The questions highlighted the choice GOP voters will face as they start the process of selecting a presidential nominee in January: whether Romney can be trusted to lead a party that has become more conservative in recent years versus whether Gingrich has the discipline and consistency to carry the Republican banner.
Addressing doubts about his electability, Gingrich said that if the same question had been asked about Ronald Reagan in 1980, he never would have won the nomination. He cited his record in helping to enact welfare reform and balanced budgets as speaker.
“I think it’s fair to say that my commitment to disciplined, systematic work is fairly obvious,” he said. “You know, people just have to decide. . . . I strive for very large changes, and I’m prepared to really try to lead the American people to get this country back on the right track.”
Romney tried to fight back against questions about changes in position that dogged him in his 2008 campaign and remain an issue in the minds of many Republican voters. He acknowledged changing positions on abortion but said that on gay rights he has remained consistent in supporting tolerance but opposing same-sex marriage.
“I’ve learned over time, like Ronald Reagan and George H.W. Bush and others, my experience in life over 17, 18, 19 years has told me that sometimes I was wrong,” he said. “Where I was wrong, I tried to correct myself.”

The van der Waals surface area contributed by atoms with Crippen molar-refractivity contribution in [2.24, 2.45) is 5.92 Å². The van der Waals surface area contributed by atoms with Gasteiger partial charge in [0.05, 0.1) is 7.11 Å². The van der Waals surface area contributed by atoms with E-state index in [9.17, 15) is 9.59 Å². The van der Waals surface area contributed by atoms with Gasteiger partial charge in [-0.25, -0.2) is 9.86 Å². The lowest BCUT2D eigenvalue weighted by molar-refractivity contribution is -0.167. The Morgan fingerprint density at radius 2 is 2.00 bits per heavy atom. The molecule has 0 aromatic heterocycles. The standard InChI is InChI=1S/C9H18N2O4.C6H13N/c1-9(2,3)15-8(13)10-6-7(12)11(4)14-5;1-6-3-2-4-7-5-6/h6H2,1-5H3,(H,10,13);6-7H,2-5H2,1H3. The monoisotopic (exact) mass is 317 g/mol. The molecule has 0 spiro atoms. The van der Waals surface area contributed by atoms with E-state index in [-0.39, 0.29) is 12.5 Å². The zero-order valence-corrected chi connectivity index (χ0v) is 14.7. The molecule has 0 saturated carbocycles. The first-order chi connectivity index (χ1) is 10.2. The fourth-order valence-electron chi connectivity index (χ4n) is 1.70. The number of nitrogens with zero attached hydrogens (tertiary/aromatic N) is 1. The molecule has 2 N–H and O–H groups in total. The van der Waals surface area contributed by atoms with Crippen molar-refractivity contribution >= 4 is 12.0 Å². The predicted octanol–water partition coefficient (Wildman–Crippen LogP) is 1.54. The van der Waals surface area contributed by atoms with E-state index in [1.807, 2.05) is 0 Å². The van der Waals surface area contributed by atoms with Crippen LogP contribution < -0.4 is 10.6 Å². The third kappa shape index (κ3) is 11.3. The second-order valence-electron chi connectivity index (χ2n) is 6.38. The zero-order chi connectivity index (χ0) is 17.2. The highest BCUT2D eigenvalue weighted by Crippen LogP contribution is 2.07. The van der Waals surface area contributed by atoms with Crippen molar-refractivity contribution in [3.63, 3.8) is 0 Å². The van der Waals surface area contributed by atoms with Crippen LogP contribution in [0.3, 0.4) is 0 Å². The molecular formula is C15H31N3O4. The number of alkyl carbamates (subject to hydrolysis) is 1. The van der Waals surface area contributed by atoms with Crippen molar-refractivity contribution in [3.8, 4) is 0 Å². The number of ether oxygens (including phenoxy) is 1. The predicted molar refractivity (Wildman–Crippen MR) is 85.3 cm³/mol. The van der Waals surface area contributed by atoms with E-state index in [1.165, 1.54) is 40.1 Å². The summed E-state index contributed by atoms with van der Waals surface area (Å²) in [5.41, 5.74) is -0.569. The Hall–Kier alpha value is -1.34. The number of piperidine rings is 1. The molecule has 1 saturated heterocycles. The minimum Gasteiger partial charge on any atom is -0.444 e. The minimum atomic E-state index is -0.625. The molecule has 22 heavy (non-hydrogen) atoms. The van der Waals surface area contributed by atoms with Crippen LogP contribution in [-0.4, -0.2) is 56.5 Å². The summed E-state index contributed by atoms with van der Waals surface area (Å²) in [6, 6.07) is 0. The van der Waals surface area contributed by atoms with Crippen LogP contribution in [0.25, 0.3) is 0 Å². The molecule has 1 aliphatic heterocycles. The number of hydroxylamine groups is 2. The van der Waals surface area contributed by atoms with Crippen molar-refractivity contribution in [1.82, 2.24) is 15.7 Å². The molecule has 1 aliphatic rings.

In a debate that featured little in the way of fireworks, who came out of Sioux Falls in the best position? Chris Cillizza broke down the winners and losers
* Michele Bachmann: Bachmann is an underrated — or maybe just overlooked — debater. Since a lull in the early fall, she’s been very solid in these forums, and put together a strong performance tonight.
For second tier candidates — like Bachmann — debates are about fighting for air time and drawing contrasts with the frontrunners. She did both.
Bachmann slammed Texas Rep. Ron Paul for his position on Iran and hammered Gingrich for taking money from Fannie Mae and Freddie Mac. She also was forceful — and effective — when she lashed out at Gingrich for repeatedly acting dismissively toward her. A nice night for Bachmann.
* Rick Perry: Given the Texas Governor’s disastrously bad past debate performances, it’s always tough to know if you are grading him on a curve. But, for the second straight debate, Perry was energetic and forceful. He stayed on his outsider message — part time Congress etc. — and only very occasionally drifted into the he’s-saying-words-but-they-don’t-mean-anything territory.